Currently the exhibit area for the Museum is a small area—the display area for Battle Creek Equipment—the original owner of the building. When viewing this exhibit you can look through the double doors and see the larger area that is being prepared for displays in the future. Your support is needed to make this area a reality.
The military has been part of Battle Creek since the first skirmish between Army surveyors and local residents. Battle Creek area residents served in the Civil War including in the famed Iron Brigade. Continuous military presence on a large scale began with the establishment of Camp Custer for WW I training. Since then the Army, Air Force, Navy, and Marines have called Battle Creek home.
BCRHM is currently displaying artifacts, replicas, and other material related to the history of the military in Battle Creek and items related to local people and organizations.
The name Clark brings to mind one memory of Battle Creek—Clark Equipment Company. Long associated with Battle Creek and located in Springfield, Clark was one of the big companies of the area. Visit BCRHM this month for an interesting look at Clark’s history.
Come on out to the ball game! Battle Creek has a rich baseball history, from fun on the diamond through championships. From company teams to professional baseball Battle Creek has been close to the National Pastime.
Baseball in Battle Creek brought people together from all walks of life and all corporate cultures and rivalries. With a long history right up through current events in sports, Battle Creek is known for its teams.
Company teams competed with all the vigor of their corporate competition. Other amateur teams competed for top level championships in their leagues---and won!
Displayed at the museum through June are photos, descriptions, and memorabilia of this widely loved piece of living Battle Creek history.
The interurban railroad at the beginning of the 20th century was a real boon to people everywhere where it was built. It was a threat to local passenger service of major railroads, and it was no different here in southwest Michigan.
Southwest Michigan lines ran from Grand Rapids west and south. From Kalamazoo it sped passengers east through Battle Creek and all the way to Detroit. It was said if you liked to switch trains a lot, you could make it all the way to Boston!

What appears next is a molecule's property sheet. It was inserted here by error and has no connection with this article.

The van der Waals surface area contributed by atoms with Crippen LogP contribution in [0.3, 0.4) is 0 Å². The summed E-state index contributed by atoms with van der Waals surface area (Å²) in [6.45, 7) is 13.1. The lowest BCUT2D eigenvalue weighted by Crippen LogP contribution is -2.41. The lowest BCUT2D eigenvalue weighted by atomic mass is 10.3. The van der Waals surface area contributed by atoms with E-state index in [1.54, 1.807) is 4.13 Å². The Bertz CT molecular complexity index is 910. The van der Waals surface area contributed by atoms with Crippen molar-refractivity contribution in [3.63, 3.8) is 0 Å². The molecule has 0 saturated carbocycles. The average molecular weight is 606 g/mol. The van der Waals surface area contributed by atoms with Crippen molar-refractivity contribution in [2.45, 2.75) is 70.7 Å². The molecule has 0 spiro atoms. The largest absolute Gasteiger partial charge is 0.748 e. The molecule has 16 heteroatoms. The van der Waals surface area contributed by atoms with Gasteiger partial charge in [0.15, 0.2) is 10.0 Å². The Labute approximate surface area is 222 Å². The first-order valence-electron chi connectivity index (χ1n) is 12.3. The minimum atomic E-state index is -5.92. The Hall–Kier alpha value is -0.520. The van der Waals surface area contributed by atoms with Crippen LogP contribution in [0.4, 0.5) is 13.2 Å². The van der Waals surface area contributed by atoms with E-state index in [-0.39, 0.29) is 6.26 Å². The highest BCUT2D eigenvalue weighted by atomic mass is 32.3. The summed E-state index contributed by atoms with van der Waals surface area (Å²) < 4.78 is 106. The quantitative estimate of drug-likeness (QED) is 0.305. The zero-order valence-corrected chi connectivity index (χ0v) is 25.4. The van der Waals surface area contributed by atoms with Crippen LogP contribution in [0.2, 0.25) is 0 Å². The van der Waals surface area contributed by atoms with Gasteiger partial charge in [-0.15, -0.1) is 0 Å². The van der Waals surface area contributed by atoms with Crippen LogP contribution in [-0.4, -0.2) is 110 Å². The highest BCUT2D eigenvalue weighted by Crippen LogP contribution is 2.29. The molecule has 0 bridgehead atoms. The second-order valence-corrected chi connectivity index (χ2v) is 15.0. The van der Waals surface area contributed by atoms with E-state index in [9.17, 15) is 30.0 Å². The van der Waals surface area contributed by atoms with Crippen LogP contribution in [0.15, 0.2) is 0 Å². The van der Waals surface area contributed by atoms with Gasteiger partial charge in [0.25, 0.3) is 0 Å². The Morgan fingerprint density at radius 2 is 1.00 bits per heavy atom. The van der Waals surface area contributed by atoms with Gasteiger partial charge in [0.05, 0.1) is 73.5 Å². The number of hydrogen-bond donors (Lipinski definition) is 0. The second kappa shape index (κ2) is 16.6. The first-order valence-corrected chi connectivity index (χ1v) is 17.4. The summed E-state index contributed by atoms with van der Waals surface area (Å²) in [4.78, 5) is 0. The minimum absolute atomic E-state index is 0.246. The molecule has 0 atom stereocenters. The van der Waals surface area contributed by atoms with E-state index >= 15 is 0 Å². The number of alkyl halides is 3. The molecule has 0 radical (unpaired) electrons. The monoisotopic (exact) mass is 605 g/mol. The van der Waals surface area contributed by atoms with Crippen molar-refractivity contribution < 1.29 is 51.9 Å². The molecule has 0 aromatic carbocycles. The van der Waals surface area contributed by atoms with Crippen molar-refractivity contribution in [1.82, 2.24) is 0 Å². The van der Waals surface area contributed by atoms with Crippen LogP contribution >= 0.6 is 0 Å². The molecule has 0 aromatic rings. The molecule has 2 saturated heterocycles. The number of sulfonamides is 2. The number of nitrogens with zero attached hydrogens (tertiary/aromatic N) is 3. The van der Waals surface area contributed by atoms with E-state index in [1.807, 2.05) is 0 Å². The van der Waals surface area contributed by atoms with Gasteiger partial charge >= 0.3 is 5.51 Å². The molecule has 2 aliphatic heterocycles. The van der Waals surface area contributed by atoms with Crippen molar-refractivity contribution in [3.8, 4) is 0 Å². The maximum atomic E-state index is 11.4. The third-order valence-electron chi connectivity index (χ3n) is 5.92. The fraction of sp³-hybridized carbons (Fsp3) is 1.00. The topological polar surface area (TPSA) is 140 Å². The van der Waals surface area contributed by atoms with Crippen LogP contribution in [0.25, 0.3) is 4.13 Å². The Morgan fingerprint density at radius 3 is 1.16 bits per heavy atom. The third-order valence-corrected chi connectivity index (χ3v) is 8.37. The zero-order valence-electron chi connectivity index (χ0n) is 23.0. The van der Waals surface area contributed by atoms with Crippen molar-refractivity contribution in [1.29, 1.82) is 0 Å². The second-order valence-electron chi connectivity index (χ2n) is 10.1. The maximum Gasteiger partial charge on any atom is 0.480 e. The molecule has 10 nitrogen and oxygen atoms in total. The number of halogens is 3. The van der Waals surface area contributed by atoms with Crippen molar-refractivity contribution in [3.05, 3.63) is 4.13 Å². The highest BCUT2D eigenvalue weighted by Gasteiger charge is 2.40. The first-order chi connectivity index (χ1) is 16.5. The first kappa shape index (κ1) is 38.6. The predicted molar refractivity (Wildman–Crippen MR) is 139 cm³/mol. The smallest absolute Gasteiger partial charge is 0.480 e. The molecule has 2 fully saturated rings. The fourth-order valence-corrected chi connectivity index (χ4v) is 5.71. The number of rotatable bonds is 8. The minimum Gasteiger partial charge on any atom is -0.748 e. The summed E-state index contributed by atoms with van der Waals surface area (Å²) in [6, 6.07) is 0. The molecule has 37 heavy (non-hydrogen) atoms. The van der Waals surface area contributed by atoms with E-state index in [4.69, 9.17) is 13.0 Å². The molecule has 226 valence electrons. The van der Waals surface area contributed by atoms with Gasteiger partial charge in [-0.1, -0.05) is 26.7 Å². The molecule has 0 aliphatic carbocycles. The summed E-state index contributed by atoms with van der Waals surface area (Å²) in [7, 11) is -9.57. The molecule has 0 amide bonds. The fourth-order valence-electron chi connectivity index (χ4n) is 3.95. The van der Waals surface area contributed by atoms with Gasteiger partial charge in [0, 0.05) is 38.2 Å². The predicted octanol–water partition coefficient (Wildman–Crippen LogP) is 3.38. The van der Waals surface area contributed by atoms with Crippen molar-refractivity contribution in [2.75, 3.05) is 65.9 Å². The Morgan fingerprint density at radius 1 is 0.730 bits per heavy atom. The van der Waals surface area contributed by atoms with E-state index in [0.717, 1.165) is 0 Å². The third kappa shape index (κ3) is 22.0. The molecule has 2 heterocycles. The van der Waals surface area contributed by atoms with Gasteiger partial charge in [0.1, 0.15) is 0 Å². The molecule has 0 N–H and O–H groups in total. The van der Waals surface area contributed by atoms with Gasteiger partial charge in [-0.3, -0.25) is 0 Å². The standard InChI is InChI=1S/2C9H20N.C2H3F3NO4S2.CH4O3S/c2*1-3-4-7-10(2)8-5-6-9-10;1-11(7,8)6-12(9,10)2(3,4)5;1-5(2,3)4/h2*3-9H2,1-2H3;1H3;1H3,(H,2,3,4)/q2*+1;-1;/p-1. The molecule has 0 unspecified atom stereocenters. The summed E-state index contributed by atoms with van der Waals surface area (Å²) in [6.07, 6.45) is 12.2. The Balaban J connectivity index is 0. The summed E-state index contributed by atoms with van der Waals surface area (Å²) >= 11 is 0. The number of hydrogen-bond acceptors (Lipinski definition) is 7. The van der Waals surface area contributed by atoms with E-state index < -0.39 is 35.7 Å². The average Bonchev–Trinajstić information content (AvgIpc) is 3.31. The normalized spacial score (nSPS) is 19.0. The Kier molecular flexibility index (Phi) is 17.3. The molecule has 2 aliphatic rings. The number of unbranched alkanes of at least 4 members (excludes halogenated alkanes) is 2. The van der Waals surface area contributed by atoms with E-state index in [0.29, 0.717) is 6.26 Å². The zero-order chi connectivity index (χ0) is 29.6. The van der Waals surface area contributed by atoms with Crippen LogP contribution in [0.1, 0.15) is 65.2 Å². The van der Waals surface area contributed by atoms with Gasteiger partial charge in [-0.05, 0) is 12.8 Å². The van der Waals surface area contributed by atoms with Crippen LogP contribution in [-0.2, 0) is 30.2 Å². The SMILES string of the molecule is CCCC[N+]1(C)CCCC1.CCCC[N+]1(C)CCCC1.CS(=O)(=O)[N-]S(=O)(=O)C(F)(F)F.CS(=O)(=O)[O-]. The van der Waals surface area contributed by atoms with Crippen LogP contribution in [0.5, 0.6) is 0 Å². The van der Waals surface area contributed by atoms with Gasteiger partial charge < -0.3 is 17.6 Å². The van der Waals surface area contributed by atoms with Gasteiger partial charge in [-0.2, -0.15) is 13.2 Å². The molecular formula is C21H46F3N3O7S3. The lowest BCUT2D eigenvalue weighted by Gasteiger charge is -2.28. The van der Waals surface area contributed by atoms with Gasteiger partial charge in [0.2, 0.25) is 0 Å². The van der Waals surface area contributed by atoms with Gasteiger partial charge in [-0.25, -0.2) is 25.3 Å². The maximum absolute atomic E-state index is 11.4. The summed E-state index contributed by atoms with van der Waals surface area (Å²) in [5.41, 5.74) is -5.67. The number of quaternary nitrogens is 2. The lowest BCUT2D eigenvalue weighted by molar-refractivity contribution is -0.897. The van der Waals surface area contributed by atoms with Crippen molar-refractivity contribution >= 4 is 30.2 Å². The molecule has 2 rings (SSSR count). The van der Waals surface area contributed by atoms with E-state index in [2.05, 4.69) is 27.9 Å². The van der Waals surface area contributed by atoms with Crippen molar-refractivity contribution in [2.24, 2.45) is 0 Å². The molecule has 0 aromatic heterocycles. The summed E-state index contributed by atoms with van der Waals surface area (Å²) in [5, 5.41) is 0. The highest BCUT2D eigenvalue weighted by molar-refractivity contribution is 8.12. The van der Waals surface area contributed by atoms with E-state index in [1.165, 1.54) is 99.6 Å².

Though it had its problems from the very beginning, it was very popular. Gull Lake, with its special line from Augusta, was a very popular
destination for local folks. Sadly, this era only lasted a bit shorter than 30 years. Many people wish it still existed today.
Sojourner Truth is best known for her extemporaneous speech on racial inequalities, "Ain't I a Woman?" delivered at the Ohio Women's Rights Convention in 1851.
Born in upstate New York circa 1797, Sojourner Truth was the self-given name, from 1843 onward, of Isabella Baumfree, an African-American abolitionist and women's rights activist. Truth was born into slavery, but escaped with her infant daughter to freedom in 1826. She devoted her life to the abolitionist cause and helped recruiting black troops for the Union Army. Her best-known speech on racial inequalities, "Ain't I a Woman?" was delivered extemporaneously in 1851 at the Ohio Women's Rights Convention.
Becoming a Wife and Mother
Around 1815, Truth fell in love with a slave named Robert from a neighboring farm. The two had a daughter, Diana. Robert's owner forbade the relationship, since Diana and any subsequent children produced by the union would be the property of John Dumont rather than himself. Robert and Sojourner Truth never saw each other again. In 1817, Dumont compelled Truth to marry an older slave named Thomas. Their marriage produced a son, Peter, and two daughters, Elizabeth and Sophia.
Early Years of Freedom
The state of New York, which had begun to negotiate the abolition of slavery in 1799, emancipated all slaves on July 4, 1827. The shift did not come soon enough for Truth. After John Dumont reneged on a promise to emancipate Truth in late 1826, she escaped to freedom with her infant daughter, Sophia. Her other daughter and son stayed behind. Shortly after her escape, Truth learned that her son Peter, then 5 years old, had been illegally sold to a man in Alabama. She took the issue to court and eventually secured Peter's return from the South. The case was one of the first in which a black woman successfully challenged a white man in a United States court.